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Britain's most Innovative Avant-Garde Printmakers Coming to Osborne Samuel Gallery

  • Eric Ravilious, Submarines - The Engine Room, 1940, detail Courtesy Osborne Samuel
  • Left Peter Lanyon, Cornish Landscape, 1958
  • Edward Bawden - Leadenhall Market, 1967, Courtesy Osborne Samuel
  • Claude Flight - Speed, 1922, Courtesy Osborne Samuel
  • Cyril Power - The Tube Station, 1932, Courtesy Osborne Samuel
  • John Banting - One Man Band, 1934, Courtesy Osborne Samuel
April 30, 2016
Web journalist, coffee junkie and art fanatic. Cares about the environment, writes for Widewalls. Alias of Milica Jovic

Five decades between 1914 and 1964 represent a groundbreaking period in the history of British printmaking. Print masters of that era have made a radical shift from the earlier tradition and experimented with numerous new techniques, which had a long-lasting effect on generations of artists to come. In order to explore this exciting and highly relevant period in art history, Osborne Samuel Gallery will organize an exhibition of works by some of the best printmakers of that time. A Radical View: Avant-Garde British Printmaking 1914-1964 group show will gather the finest examples of linocuts, lithographs, etchings and woodcuts that powerfully portray the variety and originality of the avant-garde 20th-century printmaking.

Edward Bawden - Covent Garden Foreign Fruit, 1967, Lithograph after linocut, Courtesy Osborne Samuel
Edward Bawden – Covent Garden Foreign Fruit, 1967, Courtesy Osborne Samuel

Finest British Prints on View at Osborne Samuel Gallery

A Radical View: Avant-Garde British Printmaking 1914-1964 will present an array of carefully selected prints that best convey the radical changes made in this art field in early and mid 20th century. Starting from the early 1900s artworks by Henry Moore and Peter Lanyon, the exhibition spans over Eric Ravilious’ colorful 1930s imagery to the depictions of London portrayed in lively works by Sybil Andrews. Through this versatile selection of works, Osborne Samuel Gallery will present the development of both artistic approaches and techniques, but also new concepts and ideas visible in the works by the innovators of British modernism.

Eric Ravilious, Submarines - The Engine Room, 1940, Courtesy Osborne Samuel
Eric Ravilious – Submarines The Engine Room, 1940, Courtesy Osborne Samuel

Exploring 20th Century London and the Intricate Art of Printmaking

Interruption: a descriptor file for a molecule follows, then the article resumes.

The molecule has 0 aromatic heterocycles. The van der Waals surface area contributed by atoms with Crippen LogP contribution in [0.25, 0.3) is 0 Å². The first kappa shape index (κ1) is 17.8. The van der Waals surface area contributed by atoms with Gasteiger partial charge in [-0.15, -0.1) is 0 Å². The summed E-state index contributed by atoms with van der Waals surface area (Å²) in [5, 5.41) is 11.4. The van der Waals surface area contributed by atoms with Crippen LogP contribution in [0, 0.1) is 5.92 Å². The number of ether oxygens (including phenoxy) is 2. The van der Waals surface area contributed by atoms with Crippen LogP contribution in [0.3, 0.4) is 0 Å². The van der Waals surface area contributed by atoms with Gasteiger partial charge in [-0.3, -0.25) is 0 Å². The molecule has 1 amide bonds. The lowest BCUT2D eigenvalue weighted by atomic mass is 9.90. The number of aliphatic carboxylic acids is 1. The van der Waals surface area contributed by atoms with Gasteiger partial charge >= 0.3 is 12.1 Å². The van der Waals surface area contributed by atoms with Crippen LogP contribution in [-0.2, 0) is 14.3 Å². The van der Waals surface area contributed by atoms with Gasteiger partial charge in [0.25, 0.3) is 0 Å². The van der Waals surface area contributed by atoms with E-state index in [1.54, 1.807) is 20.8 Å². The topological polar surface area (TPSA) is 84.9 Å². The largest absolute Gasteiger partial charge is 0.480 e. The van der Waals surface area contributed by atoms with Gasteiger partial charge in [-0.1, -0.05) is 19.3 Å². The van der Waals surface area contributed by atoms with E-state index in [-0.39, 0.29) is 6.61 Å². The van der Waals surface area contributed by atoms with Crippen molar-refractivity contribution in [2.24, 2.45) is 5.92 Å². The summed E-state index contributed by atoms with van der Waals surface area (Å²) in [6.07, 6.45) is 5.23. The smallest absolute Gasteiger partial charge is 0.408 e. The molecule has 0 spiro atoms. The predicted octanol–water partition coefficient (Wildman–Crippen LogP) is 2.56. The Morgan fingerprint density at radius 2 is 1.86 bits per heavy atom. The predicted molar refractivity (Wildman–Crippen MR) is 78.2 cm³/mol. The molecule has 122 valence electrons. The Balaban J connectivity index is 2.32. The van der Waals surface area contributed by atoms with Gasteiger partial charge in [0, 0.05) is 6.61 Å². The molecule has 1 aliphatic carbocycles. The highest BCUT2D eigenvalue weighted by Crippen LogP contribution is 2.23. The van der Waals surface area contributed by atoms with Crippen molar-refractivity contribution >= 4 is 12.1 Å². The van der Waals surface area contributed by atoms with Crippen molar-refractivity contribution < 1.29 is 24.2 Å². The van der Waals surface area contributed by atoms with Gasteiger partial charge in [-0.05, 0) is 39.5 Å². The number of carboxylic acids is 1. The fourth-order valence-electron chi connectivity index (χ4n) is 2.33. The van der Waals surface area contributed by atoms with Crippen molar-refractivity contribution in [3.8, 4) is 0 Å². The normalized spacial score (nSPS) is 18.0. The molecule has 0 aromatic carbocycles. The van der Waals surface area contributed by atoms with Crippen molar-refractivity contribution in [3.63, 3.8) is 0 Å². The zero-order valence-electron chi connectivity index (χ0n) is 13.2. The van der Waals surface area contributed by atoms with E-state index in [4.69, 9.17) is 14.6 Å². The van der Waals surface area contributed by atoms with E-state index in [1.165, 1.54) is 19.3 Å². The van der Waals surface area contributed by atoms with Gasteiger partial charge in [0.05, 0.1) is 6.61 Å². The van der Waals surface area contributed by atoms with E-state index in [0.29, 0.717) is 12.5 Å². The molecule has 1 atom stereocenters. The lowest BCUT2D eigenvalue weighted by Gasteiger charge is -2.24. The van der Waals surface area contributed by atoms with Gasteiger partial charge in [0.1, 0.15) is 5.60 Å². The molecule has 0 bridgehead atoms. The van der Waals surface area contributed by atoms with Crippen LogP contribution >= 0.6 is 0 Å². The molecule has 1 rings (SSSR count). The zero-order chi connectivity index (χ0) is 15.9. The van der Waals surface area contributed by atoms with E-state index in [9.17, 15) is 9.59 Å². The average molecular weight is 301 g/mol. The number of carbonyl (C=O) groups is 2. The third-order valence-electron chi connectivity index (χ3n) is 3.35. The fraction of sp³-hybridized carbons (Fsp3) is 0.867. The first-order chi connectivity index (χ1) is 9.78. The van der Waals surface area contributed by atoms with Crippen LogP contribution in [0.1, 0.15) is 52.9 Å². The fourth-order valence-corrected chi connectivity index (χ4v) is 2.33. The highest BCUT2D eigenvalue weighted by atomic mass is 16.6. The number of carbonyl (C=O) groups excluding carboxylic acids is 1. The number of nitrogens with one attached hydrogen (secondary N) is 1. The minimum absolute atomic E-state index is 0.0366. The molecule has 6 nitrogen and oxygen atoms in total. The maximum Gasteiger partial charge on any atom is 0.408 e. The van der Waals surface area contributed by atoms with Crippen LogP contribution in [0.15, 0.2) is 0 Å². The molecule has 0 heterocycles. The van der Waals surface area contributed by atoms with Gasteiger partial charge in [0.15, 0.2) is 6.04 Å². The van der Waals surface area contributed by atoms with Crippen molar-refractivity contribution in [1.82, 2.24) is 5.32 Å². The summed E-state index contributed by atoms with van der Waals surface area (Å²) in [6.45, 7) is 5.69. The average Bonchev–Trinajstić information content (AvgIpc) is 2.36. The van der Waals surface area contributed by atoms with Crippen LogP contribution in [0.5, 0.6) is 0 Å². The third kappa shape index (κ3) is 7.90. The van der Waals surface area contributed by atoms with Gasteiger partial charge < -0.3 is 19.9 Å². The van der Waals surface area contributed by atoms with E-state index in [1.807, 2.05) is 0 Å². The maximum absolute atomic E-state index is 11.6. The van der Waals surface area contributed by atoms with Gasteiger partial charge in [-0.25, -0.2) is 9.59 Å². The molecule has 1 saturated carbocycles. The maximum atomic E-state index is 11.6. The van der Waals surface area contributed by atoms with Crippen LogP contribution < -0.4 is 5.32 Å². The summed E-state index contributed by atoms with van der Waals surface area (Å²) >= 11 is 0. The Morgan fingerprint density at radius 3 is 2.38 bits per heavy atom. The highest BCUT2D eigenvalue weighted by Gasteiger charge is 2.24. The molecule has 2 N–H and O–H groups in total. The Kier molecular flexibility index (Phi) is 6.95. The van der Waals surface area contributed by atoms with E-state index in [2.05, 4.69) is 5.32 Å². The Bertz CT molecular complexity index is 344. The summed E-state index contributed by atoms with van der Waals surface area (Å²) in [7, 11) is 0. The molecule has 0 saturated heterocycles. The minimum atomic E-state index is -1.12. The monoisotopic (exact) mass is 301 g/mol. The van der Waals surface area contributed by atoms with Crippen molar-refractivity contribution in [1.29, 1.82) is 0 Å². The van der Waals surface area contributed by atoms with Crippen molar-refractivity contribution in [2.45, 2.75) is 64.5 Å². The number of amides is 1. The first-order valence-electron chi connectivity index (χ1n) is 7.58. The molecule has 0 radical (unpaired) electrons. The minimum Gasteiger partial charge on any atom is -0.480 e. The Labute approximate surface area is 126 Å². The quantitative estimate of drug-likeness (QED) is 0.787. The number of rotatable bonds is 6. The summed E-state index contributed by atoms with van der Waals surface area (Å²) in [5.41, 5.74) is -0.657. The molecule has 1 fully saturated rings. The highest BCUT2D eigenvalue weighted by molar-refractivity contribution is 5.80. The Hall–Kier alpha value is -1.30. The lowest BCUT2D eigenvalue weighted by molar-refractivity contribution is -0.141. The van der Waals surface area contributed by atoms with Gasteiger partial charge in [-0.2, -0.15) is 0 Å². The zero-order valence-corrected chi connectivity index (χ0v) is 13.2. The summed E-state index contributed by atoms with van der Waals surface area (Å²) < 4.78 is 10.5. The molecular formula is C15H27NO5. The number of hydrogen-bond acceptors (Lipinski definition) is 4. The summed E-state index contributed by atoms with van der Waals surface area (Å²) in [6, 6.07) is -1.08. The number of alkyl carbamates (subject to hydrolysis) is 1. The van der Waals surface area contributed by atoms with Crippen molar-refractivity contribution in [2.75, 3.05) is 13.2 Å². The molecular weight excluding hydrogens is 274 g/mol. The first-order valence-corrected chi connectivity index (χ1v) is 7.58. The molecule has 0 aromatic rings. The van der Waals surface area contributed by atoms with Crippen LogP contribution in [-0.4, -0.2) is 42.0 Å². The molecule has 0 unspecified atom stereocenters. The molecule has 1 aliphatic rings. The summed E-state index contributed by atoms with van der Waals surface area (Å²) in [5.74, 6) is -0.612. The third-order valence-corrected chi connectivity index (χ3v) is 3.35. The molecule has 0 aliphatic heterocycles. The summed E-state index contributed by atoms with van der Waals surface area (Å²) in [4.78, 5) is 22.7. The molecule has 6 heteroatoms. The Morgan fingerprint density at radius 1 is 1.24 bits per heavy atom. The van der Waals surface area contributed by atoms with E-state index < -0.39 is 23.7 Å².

One of the greatest sculptors of the 20th century Henry Moore, has undoubtedly left his mark in graphic art as well. The exhibition at Osborne Samuel Gallery will include several lithography pieces by the acclaimed artist, accompanied by Peter Lanyon abstract experiments created with the same technique. Painter, illustrator and muralist Edward Bawden depicted highly detailed and slightly humorous perceptions of the British capital in several prints from his Six London Markets series created in 1960s. Sybil Andrews’ dynamic linocuts depicting well-known places such as Hyde park provide us with further possibilities of exploring the early 2o-century London.

Michael Rothenstein - Boats at Burnham on Crouch (Essex Coast), 1956, Courtesy Osborne Samuel
Michael Rothenstein – Boats at Burnham on Crouch (Essex Coast), 1956, Courtesy Osborne Samuel

Radical View: Avant-Garde British Printmaking 1914-1964 Artworks at London Original Print Fair

Before they arrive into the premier London gallery, some of the best works included in the exhibition will be on display at London Original Print Fair scheduled to take place at the Royal Academy from May 5th till May 8th, 2016. The exhibition will consist of modernist works by the celebrated artists that still remain as vibrant and compelling as they were upon their creation 100 years ago. A Radical View: Avant-Garde British Printmaking 1914-1964 will be on view at Osborne Samuel Gallery from May 9th till June 4th, 2016. The exhibition will be accompanied by an extensive publication documenting the development of the twentieth-century British printmaking.

Featured images : Left : Peter Lanyon, Cornish Landscape, 1958 / Right : Henry Moore – Minerva, Prometheus and Pandora, 1950 ; John Banting – One Man Band, 1934 ; Edward Bawden – Leadenhall Market, 1967 ; Cyril Power – The Tube Station, 1932, ; All images courtesy of Courtesy Osborne Samuel